— Officially: Republika Slovenija.
— English: Slovenia.
— Seat of government: Ljubljana.
— Status: Democratic.
— Structure: Government is led by a prime minister and chosen by the Državni Zbor, elected through proportional representation on a party-list vote, with one guaranteed seat each for the Italiano and Magyar communities. Some legislative role is reserved for those minority representatives and for the Državni Svet, chosen by local and functional consistuencies.
— Governing parties: Stranka Modernega Centra; Demokratična Stranka Upokojencev Slovenije, led by Karl Erjavec; Socialni Demokrati.
— Heads of government: Miro Cerar, SMC, prime minister (since 2014); Borut Pahor, SD, president (since 2012).
— Other parliamentary parties: Slovenska Demokratska Stranka, led by Janez Janša; Združena Levica; Nova Slovenija – Krščanski Demokrati; Zavezništvo Alenke Bratušek.
— Assessment: The most prosperous and, not coincidentally, the most stable of the departed elements of Jugoslavija. Janez Drnovšek of Liberalna Demokracija Slovenije was prime minister (1992-2000, 2000-2) when elected president in 2002, and took an active role, while the government was controlled by SDS under Janša (2004-8, 2012-3). In 2007, Danilo Türk (207-12) of the opposition replaced Drnovšek. In general elections in 2008, the SD won a slim plurality over SDS; SD, Zares – Nova Politika, DeSUS, and LDS formed a government under Pahor (2008-12). In the 2011 elections, Pozitivna Slovenija finished first, but SDS, Državljanska Lista, DeSUS, Slovenska Ljudska Stranka, and NS formed a coalition under Janša. He was accused of corruption in 2013 (later convicted and imprisoned), leading to a new coalition of PS, SD, DL, and DeSUS, under Alenka Bratušek (2013-4) of PS, essentially a placeholder for party founder Zoran Janković. Janković challenged her for party leadership in 2014 and won, causing a collapse of the coalition and new elections. In the 2014 elections, a party created to support Cerar (SMC, first known as Stranka Mira Cerarja) finished with a sizable plurality, and Cerar became prime minister, while PS lost all of its representation. Pahor succeeded Türk as president in 2012.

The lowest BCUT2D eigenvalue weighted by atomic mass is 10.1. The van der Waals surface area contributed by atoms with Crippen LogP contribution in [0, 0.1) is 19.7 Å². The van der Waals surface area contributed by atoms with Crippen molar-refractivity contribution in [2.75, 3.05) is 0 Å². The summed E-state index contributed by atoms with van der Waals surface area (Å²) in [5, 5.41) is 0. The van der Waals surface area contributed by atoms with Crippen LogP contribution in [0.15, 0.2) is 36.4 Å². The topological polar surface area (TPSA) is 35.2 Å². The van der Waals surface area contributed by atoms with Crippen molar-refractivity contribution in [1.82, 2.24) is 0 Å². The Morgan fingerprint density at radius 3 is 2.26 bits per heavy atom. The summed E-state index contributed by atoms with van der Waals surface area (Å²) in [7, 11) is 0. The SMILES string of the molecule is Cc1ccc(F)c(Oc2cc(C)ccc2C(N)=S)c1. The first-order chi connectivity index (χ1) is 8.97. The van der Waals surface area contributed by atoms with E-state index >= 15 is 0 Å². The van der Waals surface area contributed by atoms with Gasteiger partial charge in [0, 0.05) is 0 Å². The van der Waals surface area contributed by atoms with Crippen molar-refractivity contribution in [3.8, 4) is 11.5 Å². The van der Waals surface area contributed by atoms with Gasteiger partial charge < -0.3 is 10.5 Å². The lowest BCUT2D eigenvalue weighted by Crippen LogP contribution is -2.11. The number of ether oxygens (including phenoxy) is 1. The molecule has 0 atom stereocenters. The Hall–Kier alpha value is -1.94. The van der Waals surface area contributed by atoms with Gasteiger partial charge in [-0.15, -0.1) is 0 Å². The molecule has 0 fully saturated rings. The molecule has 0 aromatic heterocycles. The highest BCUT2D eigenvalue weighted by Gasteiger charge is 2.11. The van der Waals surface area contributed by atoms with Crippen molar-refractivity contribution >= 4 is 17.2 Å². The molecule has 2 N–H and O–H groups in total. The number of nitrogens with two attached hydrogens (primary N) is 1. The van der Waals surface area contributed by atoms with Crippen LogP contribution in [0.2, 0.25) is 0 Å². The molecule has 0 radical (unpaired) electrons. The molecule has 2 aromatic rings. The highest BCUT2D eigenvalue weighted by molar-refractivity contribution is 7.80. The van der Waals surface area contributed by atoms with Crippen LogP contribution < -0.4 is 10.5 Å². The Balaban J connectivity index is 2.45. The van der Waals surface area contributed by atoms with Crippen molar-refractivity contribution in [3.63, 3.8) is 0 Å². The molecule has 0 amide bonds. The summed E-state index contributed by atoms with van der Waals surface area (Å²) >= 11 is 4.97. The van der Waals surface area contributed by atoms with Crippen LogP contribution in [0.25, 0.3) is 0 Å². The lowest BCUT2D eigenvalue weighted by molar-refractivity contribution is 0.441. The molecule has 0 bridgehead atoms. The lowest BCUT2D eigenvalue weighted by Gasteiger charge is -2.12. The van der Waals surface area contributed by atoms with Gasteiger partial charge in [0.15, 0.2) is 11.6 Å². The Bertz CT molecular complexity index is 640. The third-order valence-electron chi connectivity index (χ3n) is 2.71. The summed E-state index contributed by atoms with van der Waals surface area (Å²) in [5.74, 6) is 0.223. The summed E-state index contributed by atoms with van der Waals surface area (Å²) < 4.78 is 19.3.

— FH: 1-1, free. Econ: 7.96 (30), full democracy.
— Updated: 2017 December 26.